Las Vegas Sun

July 17, 2018

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MGM Mirage, Perini spar over CityCenter after Gibbons meeting


Steve Marcus / Las Vegas Sun

Aria, the centerpiece of the $8.5 billion CityCenter project, in Las Vegas on Monday, Dec. 14, 2009.

Updated Friday, May 21, 2010 | 3:52 p.m.

The depth of the conflict between Perini Building Co. and MGM Mirage was on full display today as both companies exchanged barbs in what has become one of the most acrimonious disputes between businesses in Southern Nevada’s history.

Perini executives and representatives of the company’s army of subcontractors verbally torched MGM Mirage after meeting for 45 minutes with Gov. Jim Gibbons about their frustration over not getting paid after completing one of the world’s largest construction jobs.

MGM Mirage is Nevada’s largest company with 17 hotels and hotel-casinos in the state, including the city’s three largest resorts, while Perini is the state’s largest commercial general contractor with more than 1,000 local employees.

Perini officials say MGM Mirage still owes builders about $491 million after paying $5.79 billion of the total bill. The company said Perini’s 600 subcontractors are owed $391 million and the company itself is due $100 million.

“I wouldn’t do business with MGM again if they were the last owner on the planet,” said Ron Tutor of Tutor Perini Corp., the parent company of general contractor Perini Building Co., which completed work on MGM Mirage’s $8.4 billion CityCenter project in December.

MGM Mirage didn’t attend the meeting with the governor, but returned fire against Perini in a statement issued by the company.

“In early May, Perini presented its ‘final’ bill – 300,000 pages of disorganized, scattered, and incomplete documents in 140 banker’s boxes,” the MGM Mirage statement said. “Cover sheets have a different amount billed than the supporting documentation below the cover. The bills lack support or documentation but show that Perini is still billing CityCenter for ‘projections.’ How can Perini or anyone else expect CityCenter to hand over a half-billion dollars to Perini on this record?”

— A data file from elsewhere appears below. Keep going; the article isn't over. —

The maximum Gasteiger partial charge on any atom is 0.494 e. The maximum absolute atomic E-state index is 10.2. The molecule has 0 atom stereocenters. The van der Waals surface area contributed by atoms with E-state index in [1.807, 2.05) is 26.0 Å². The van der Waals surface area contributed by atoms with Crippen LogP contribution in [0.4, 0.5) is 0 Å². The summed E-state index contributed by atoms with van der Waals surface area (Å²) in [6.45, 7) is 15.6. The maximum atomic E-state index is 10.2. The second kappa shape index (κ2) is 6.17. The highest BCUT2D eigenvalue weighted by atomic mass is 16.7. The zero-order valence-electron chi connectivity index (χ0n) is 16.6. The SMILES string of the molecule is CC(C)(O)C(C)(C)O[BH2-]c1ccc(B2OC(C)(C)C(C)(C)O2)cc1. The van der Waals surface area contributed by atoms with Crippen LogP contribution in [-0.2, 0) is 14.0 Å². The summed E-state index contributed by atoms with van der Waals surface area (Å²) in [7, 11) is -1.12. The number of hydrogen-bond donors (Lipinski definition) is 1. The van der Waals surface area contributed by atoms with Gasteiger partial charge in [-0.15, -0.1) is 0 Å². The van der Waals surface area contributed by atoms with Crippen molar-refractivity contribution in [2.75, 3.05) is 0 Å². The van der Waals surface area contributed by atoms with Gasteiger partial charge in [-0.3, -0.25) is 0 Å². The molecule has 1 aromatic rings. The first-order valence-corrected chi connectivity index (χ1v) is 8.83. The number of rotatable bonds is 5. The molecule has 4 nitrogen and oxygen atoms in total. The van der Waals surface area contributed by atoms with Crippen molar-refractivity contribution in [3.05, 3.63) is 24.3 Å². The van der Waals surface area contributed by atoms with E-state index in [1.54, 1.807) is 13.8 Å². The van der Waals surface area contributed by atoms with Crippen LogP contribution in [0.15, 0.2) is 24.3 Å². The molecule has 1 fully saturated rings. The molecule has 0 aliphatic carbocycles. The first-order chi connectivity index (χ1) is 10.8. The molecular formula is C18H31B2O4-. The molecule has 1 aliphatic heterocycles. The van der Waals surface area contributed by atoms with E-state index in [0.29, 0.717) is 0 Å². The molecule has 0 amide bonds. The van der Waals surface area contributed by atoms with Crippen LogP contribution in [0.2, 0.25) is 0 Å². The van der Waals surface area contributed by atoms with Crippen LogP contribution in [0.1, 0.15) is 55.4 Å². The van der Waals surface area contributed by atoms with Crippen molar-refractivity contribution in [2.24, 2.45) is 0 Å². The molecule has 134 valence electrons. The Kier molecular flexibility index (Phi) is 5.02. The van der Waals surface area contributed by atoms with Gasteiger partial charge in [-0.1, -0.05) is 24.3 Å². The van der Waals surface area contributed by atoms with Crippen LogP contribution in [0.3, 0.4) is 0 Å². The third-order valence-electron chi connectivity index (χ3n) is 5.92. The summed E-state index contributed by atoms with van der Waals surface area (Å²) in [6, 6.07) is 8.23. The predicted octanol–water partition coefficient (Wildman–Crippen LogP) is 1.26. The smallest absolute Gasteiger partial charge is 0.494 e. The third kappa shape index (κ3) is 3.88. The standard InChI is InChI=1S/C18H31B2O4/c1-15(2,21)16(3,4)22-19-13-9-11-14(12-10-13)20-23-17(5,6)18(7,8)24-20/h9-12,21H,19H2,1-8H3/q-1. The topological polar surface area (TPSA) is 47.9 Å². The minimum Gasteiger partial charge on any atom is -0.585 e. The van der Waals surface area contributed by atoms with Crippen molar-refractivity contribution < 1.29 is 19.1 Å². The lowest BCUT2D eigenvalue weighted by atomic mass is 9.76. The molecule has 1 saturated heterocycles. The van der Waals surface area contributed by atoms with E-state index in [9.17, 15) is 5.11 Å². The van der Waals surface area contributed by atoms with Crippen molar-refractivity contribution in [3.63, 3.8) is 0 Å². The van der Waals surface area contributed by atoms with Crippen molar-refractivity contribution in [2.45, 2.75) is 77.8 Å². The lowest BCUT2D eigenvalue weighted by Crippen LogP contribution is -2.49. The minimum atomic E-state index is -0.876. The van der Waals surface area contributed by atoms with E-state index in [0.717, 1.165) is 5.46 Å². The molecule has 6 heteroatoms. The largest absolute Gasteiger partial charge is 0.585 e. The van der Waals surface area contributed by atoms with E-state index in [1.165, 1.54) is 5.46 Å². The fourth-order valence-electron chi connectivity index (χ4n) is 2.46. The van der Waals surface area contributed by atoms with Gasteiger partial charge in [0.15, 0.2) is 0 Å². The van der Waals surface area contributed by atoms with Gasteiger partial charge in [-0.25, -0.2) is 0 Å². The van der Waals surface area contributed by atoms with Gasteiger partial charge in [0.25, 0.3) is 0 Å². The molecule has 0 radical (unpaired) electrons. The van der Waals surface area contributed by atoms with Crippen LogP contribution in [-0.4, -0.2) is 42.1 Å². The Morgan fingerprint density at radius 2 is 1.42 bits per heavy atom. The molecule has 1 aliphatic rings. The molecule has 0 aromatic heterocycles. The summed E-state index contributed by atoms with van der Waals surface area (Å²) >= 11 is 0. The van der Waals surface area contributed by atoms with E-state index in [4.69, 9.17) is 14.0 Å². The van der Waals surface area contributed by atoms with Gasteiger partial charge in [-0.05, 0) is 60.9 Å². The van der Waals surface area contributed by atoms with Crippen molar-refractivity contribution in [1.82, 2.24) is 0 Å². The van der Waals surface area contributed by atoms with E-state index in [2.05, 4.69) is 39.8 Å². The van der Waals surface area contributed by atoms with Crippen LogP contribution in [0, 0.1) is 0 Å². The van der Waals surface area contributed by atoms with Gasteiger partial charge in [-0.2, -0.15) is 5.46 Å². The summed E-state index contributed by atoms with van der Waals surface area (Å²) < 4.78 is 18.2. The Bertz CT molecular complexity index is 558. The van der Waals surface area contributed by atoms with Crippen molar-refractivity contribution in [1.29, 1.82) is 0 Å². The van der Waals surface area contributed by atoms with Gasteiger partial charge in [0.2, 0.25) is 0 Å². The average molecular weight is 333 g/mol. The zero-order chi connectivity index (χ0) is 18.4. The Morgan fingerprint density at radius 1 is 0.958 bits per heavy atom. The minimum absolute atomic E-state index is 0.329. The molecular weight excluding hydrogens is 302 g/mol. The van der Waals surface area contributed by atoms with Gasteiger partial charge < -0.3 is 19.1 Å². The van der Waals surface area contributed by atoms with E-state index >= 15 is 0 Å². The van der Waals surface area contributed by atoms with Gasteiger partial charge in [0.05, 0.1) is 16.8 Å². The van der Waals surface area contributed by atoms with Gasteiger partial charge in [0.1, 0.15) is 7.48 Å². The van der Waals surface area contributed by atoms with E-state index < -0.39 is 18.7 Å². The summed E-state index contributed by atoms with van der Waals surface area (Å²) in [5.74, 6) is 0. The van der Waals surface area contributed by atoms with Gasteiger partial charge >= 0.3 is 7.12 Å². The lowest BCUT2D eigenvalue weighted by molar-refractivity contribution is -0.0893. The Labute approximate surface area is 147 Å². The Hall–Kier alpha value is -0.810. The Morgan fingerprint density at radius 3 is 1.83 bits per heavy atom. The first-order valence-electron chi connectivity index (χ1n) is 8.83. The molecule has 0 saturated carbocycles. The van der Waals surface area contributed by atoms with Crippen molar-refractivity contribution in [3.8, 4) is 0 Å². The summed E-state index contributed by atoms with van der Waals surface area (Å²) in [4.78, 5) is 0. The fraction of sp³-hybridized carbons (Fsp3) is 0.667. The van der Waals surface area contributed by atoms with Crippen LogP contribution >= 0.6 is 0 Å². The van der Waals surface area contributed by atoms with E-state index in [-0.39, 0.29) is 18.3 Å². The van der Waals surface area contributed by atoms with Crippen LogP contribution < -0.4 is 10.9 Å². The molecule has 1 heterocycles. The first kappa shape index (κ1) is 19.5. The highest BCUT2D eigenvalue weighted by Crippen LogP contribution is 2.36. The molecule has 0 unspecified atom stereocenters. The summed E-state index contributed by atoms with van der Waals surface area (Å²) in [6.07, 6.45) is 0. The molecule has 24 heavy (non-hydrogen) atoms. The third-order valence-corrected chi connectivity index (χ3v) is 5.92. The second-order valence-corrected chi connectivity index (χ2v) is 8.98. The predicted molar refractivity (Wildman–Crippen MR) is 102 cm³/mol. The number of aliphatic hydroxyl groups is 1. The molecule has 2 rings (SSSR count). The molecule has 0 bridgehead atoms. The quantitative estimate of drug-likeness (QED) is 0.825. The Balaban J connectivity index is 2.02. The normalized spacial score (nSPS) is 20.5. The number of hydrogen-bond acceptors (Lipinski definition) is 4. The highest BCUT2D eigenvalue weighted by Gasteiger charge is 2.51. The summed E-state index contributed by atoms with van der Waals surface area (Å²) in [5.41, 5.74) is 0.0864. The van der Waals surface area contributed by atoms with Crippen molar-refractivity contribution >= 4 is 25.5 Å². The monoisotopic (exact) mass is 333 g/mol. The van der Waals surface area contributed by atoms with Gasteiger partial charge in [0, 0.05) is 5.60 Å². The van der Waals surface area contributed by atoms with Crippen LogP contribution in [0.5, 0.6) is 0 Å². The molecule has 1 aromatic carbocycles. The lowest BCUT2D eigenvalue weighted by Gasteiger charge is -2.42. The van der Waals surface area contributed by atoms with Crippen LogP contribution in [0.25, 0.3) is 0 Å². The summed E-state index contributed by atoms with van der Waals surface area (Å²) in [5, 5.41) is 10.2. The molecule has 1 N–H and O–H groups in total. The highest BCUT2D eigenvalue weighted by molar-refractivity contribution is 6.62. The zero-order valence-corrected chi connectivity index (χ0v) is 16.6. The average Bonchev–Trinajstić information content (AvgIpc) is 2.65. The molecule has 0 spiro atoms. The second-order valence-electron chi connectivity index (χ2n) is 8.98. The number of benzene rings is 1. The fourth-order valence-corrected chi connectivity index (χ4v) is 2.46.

Despite the acrimony, Gibbons, mindful of fresh unemployment figures showing Nevada hitting a record 13.7 percent jobless rate, said he would try to bring the two parties together.

“Our goal is to work with both sides, try to facilitate a meeting where we can get them to sit down and look each other in the eye and realize that for the good of Nevada, for the good of hundreds of people who are on both sides of this issue that a resolution take place so that we have no further degradation of either the capabilities of the state of Nevada in terms of its construction and commercial business or the gaming industry which is so vital to the state as well,” Gibbons said after the meeting.

But gaming industry handicappers would put long-shot odds on such a meeting occurring. Tutor said he invited MGM Mirage executives Jim Murren and Bobby Baldwin to today’s meeting with the governor, knowing they wouldn’t come “because they wouldn’t have the courage to show up.”

MGM Mirage countered that Perini approached the governor with the subcontractor payment issue to mask their failures in the construction of the Harmon Hotel building at CityCenter.

“MGM Mirage has never refused to pay the subcontractors the money they are owed,” the company’s statement said. “Contrary to claims made by Perini in the media, CityCenter is prepared, willing and able to pay all legitimate bills to subcontractors.

“As the general contractor, Perini is responsible for managing the process of issuing a final billing statement and closing out subcontractor payments. Instead, Perini is giving up that responsibility and unleashing a PR campaign against CityCenter as a cover for its default. As a result, CityCenter is stepping in to do what Perini has failed to do.”

MGM Mirage is reticent to attend a public forum since both companies have sued each other – Perini filing a mechanic’s lien and MGM Mirage, a construction defects suit over the Harmon.

Perini says MGM Mirage is using the Harmon issue as an excuse for not paying its bills.

“It is time to stop hiding behind Harmon as an excuse for not paying,” said Craig Shaw, CEO of Perini Building. “Harmon can and will be repaired, the only one preventing that from happening is MGM Mirage.”

Others attending today’s meeting were Mel Hawkins of Apex Electric; Kent Metranga of Bomel Construction; Derrick Hodson of Desert Plumbing; Darrell Harwood of Fisk Electric; Scott Chatelain of Rapid Mechanical; Wayne Searle of SME Steel; Nick Mamula of T. Nickolas Tile; Charlie Urata of Urata & Sons Cement; Marc Furman of the Carpenters Union; Keith Marshall of the Laborers Union; and Anne-Merelie Murrell of Giroux Glass.

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